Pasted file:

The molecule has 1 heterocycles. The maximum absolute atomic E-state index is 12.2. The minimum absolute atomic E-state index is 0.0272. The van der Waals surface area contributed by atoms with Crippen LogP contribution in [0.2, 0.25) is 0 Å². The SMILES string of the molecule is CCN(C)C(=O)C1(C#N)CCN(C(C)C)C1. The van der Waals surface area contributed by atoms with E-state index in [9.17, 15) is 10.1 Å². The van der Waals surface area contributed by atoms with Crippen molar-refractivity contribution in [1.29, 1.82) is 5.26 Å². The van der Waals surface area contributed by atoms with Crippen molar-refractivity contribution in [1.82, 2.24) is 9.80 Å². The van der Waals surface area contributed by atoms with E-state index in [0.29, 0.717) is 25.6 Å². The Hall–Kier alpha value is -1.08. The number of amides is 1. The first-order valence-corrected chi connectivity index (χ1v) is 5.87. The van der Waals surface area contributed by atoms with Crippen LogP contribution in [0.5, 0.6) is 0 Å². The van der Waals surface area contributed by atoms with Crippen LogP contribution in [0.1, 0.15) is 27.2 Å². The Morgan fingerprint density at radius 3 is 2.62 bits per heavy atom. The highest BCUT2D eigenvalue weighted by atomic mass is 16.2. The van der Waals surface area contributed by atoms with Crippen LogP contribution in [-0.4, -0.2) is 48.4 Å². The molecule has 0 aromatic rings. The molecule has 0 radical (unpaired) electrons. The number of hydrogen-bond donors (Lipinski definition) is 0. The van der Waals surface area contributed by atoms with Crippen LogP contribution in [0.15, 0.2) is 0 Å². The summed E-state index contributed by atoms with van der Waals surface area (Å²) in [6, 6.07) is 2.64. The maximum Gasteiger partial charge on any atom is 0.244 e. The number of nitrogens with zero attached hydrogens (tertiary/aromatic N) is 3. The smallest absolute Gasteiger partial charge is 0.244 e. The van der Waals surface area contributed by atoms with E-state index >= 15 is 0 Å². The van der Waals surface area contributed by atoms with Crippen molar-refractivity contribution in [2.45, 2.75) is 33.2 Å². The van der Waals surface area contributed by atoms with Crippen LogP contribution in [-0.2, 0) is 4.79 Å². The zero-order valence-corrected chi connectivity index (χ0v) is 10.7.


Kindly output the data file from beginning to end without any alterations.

The molecule has 1 heterocycles. The maximum absolute atomic E-state index is 12.2. The minimum absolute atomic E-state index is 0.0272. The van der Waals surface area contributed by atoms with Crippen LogP contribution in [0.2, 0.25) is 0 Å². The SMILES string of the molecule is CCN(C)C(=O)C1(C#N)CCN(C(C)C)C1. The van der Waals surface area contributed by atoms with E-state index in [9.17, 15) is 10.1 Å². The van der Waals surface area contributed by atoms with Crippen molar-refractivity contribution in [1.29, 1.82) is 5.26 Å². The van der Waals surface area contributed by atoms with Crippen molar-refractivity contribution in [1.82, 2.24) is 9.80 Å². The van der Waals surface area contributed by atoms with E-state index in [0.29, 0.717) is 25.6 Å². The Hall–Kier alpha value is -1.08. The number of amides is 1. The first-order valence-corrected chi connectivity index (χ1v) is 5.87. The van der Waals surface area contributed by atoms with Crippen LogP contribution in [0.5, 0.6) is 0 Å². The van der Waals surface area contributed by atoms with Crippen LogP contribution in [0.1, 0.15) is 27.2 Å². The Morgan fingerprint density at radius 3 is 2.62 bits per heavy atom. The highest BCUT2D eigenvalue weighted by atomic mass is 16.2. The van der Waals surface area contributed by atoms with Crippen LogP contribution in [-0.4, -0.2) is 48.4 Å². The molecule has 0 aromatic rings. The molecule has 0 radical (unpaired) electrons. The number of hydrogen-bond donors (Lipinski definition) is 0. The van der Waals surface area contributed by atoms with Crippen LogP contribution in [0.15, 0.2) is 0 Å². The summed E-state index contributed by atoms with van der Waals surface area (Å²) in [6, 6.07) is 2.64. The maximum Gasteiger partial charge on any atom is 0.244 e. The number of nitrogens with zero attached hydrogens (tertiary/aromatic N) is 3. The smallest absolute Gasteiger partial charge is 0.244 e. The van der Waals surface area contributed by atoms with E-state index >= 15 is 0 Å². The van der Waals surface area contributed by atoms with Crippen molar-refractivity contribution in [2.45, 2.75) is 33.2 Å². The van der Waals surface area contributed by atoms with Crippen LogP contribution in [-0.2, 0) is 4.79 Å². The zero-order valence-corrected chi connectivity index (χ0v) is 10.7.